News State Western Australia News Asteroid could save life, not destroy it

Asteroid could save life, not destroy it

Twitter Facebook Reddit Pinterest Email

That well-worn science-fiction horror story of an asteroid ploughing into Earth may not be so catastrophic after all, according to researchers in Perth.

Scientists at Curtin University have discovered that an asteroid impact might actually preserve ancient ecosystems, rather than wipe out civilisation as we know it.

And the proof has been discovered in Tasmania, with new findings in the journal Nature Geoscience documenting amazing glass fragments produced by the massive impact at the island’s famous Darwin Crater.

The researchers believe that when large meteorites strike Earth – at speeds up to 18 kilometres a second – the energy released causes solid rocks to melt and blast into the air.

Droplets of molten rock then rain down over large areas, solidify in flight, and form glass fragments known as “impact glasses”.

A study of the material captured inside the glass suggests minute pieces of rainforest and swamp survived the extreme pressures and temperatures during the impact, and were preserved forever.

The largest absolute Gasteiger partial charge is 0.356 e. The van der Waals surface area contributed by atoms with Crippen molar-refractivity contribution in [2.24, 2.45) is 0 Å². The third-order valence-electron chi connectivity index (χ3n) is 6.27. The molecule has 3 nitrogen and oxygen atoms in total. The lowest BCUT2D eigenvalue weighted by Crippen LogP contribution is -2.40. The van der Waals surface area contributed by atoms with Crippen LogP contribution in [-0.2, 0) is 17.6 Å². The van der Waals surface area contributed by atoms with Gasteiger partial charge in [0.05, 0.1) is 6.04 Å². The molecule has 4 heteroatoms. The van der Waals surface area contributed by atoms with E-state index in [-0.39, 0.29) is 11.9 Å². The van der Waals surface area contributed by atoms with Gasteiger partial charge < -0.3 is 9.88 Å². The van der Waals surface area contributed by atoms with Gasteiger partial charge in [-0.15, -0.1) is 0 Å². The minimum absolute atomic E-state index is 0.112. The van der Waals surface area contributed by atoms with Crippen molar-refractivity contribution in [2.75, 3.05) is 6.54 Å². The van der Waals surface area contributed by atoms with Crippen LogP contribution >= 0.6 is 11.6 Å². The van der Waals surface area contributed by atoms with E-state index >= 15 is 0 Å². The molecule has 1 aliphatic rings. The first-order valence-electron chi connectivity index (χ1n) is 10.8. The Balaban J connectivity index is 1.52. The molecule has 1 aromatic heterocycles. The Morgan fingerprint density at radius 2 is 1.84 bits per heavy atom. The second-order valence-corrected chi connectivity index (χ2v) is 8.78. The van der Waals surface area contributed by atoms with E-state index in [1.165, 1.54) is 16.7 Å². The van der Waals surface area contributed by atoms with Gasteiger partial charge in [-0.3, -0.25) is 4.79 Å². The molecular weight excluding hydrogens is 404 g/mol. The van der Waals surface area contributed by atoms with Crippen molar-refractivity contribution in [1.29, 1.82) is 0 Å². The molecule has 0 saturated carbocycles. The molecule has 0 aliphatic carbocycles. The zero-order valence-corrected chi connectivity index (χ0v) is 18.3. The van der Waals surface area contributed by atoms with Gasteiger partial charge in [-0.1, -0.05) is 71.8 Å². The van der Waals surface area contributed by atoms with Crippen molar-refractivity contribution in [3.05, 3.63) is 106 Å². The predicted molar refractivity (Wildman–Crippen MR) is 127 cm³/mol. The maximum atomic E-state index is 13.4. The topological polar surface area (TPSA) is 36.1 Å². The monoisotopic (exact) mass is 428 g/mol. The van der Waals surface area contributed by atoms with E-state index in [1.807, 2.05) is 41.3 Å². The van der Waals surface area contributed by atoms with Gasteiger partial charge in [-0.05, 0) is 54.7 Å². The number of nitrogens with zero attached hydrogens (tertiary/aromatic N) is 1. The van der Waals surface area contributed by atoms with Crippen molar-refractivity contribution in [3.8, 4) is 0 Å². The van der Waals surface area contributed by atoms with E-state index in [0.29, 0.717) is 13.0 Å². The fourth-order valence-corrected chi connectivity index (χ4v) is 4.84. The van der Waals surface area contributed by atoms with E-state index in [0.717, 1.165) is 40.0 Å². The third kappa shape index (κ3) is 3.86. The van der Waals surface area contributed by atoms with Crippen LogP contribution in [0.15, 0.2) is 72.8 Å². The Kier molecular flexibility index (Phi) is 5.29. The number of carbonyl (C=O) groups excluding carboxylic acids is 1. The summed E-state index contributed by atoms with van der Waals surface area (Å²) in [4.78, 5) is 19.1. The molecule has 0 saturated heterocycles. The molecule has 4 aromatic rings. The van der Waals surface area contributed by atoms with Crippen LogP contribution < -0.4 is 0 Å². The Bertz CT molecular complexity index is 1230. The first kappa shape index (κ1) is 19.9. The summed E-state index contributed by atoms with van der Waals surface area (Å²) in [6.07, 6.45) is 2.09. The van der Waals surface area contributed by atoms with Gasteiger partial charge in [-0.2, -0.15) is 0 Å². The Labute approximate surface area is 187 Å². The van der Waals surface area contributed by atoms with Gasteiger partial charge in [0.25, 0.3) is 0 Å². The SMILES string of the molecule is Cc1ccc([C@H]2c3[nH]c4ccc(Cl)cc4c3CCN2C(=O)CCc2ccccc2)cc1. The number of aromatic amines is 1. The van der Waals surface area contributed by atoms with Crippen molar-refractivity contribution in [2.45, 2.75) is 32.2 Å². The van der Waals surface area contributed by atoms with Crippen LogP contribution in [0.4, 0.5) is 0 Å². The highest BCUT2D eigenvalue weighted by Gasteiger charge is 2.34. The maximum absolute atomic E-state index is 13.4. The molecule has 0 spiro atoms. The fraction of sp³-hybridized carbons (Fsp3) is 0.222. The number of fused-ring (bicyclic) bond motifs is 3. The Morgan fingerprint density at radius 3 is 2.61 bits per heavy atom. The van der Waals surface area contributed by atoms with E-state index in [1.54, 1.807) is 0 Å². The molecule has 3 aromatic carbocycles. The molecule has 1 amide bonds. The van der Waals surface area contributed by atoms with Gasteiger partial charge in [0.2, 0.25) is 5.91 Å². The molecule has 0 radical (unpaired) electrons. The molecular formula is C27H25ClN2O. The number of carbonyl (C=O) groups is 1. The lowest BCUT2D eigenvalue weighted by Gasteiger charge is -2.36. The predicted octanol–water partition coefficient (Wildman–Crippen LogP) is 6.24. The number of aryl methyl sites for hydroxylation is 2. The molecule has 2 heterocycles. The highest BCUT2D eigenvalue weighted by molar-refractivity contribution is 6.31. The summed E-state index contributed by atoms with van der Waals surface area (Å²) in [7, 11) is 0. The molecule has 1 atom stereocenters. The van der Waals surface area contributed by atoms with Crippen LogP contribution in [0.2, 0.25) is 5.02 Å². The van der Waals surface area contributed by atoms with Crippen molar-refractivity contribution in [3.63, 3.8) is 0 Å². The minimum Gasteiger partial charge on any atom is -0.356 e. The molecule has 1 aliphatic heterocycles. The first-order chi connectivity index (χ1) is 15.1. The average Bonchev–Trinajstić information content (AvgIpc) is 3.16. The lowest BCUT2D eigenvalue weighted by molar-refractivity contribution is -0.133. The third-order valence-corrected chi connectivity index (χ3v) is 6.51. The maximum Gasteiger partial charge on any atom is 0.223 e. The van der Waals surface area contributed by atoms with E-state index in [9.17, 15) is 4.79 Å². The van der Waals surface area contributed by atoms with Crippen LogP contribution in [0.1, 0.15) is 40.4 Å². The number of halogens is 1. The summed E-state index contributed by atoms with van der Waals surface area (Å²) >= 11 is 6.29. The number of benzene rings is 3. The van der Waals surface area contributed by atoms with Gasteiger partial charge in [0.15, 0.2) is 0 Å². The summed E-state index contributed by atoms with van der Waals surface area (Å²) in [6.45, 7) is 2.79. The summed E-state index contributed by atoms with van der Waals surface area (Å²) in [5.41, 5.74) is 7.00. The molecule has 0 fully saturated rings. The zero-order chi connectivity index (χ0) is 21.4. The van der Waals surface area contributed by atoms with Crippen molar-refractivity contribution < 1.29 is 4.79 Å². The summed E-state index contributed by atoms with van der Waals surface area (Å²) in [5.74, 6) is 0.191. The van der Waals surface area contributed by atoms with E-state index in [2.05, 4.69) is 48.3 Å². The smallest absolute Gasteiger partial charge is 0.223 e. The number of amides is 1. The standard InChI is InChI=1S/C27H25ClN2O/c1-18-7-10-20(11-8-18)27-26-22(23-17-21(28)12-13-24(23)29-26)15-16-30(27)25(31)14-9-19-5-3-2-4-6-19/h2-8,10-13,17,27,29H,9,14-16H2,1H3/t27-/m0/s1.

Professor Phil Bland, co-author and planetary scientist from Curtin’s Department of Applied Geology, compared the pieces of glass to tiny time capsules.

“Inside these glasses, the research team found tiny spheres of carbon bearing organic matter sourced from the ancient rainforest and swamp present at the time of impact,” Professor Bland said.

“Seeing well-preserved biomarkers in these very tough glasses is really exciting.”

Dr Kieren Howard, lead researcher and a mineralogist based in New York, said it had been assumed organic molecules would not survive a meteorite impact.

“The evidence we have now supports an old hypothesis that impacts might have delivered the building blocks of life to early Earth,” Dr Howard said.

While the discovery is significant on Earth, the researchers believe it could prove even more so elsewhere in the universe.

“On planets like Mars, impact glasses may survive billions of years, possibly providing evidence for long-extinct Martian organisms,” Professor Bland said.

“Impact glasses from Mars might be a great place to look for evidence of past life.”